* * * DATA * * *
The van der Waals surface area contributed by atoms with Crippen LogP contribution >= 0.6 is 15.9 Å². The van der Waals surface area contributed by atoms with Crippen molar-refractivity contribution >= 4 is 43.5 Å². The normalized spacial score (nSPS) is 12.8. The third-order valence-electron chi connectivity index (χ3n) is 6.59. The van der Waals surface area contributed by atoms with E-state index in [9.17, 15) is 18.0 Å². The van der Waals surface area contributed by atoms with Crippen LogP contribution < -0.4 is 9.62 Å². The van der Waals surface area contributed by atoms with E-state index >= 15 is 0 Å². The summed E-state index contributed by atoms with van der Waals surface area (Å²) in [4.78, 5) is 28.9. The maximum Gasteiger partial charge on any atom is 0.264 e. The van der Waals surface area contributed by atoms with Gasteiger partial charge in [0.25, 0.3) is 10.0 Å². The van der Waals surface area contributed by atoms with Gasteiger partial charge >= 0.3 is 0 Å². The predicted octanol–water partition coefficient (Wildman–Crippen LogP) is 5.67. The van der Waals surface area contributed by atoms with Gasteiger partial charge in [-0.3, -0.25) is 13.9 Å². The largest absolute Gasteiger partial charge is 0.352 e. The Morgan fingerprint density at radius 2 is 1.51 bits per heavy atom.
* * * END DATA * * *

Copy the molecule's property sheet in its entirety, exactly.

The van der Waals surface area contributed by atoms with Crippen LogP contribution >= 0.6 is 15.9 Å². The van der Waals surface area contributed by atoms with Crippen molar-refractivity contribution >= 4 is 43.5 Å². The normalized spacial score (nSPS) is 12.8. The third-order valence-electron chi connectivity index (χ3n) is 6.59. The van der Waals surface area contributed by atoms with E-state index in [9.17, 15) is 18.0 Å². The van der Waals surface area contributed by atoms with Crippen LogP contribution < -0.4 is 9.62 Å². The van der Waals surface area contributed by atoms with E-state index >= 15 is 0 Å². The summed E-state index contributed by atoms with van der Waals surface area (Å²) in [4.78, 5) is 28.9. The maximum Gasteiger partial charge on any atom is 0.264 e. The van der Waals surface area contributed by atoms with Gasteiger partial charge in [0.25, 0.3) is 10.0 Å². The van der Waals surface area contributed by atoms with Gasteiger partial charge >= 0.3 is 0 Å². The predicted octanol–water partition coefficient (Wildman–Crippen LogP) is 5.67. The van der Waals surface area contributed by atoms with Gasteiger partial charge in [-0.3, -0.25) is 13.9 Å². The largest absolute Gasteiger partial charge is 0.352 e. The Morgan fingerprint density at radius 2 is 1.51 bits per heavy atom.